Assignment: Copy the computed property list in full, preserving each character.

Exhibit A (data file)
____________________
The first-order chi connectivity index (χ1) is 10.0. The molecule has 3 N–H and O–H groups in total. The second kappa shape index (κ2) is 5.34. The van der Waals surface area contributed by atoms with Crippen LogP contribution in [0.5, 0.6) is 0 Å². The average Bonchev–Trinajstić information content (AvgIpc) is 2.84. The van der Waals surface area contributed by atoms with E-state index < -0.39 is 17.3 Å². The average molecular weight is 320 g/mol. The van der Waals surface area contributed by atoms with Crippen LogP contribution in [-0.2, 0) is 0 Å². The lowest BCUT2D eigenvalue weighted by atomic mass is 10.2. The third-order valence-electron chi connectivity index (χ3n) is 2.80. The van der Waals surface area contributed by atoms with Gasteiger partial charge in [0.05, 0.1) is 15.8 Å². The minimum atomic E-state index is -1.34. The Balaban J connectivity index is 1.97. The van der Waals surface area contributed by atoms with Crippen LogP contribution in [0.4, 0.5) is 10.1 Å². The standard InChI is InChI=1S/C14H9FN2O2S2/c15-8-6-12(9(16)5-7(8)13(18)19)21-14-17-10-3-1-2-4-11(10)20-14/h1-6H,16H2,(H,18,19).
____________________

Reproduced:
The first-order chi connectivity index (χ1) is 10.0. The molecule has 3 N–H and O–H groups in total. The second kappa shape index (κ2) is 5.34. The van der Waals surface area contributed by atoms with Crippen LogP contribution in [0.5, 0.6) is 0 Å². The average Bonchev–Trinajstić information content (AvgIpc) is 2.84. The van der Waals surface area contributed by atoms with E-state index < -0.39 is 17.3 Å². The average molecular weight is 320 g/mol. The van der Waals surface area contributed by atoms with Crippen LogP contribution in [-0.2, 0) is 0 Å². The lowest BCUT2D eigenvalue weighted by atomic mass is 10.2. The third-order valence-electron chi connectivity index (χ3n) is 2.80. The van der Waals surface area contributed by atoms with Gasteiger partial charge in [0.05, 0.1) is 15.8 Å². The minimum atomic E-state index is -1.34. The Balaban J connectivity index is 1.97. The van der Waals surface area contributed by atoms with Crippen LogP contribution in [0.4, 0.5) is 10.1 Å². The standard InChI is InChI=1S/C14H9FN2O2S2/c15-8-6-12(9(16)5-7(8)13(18)19)21-14-17-10-3-1-2-4-11(10)20-14/h1-6H,16H2,(H,18,19).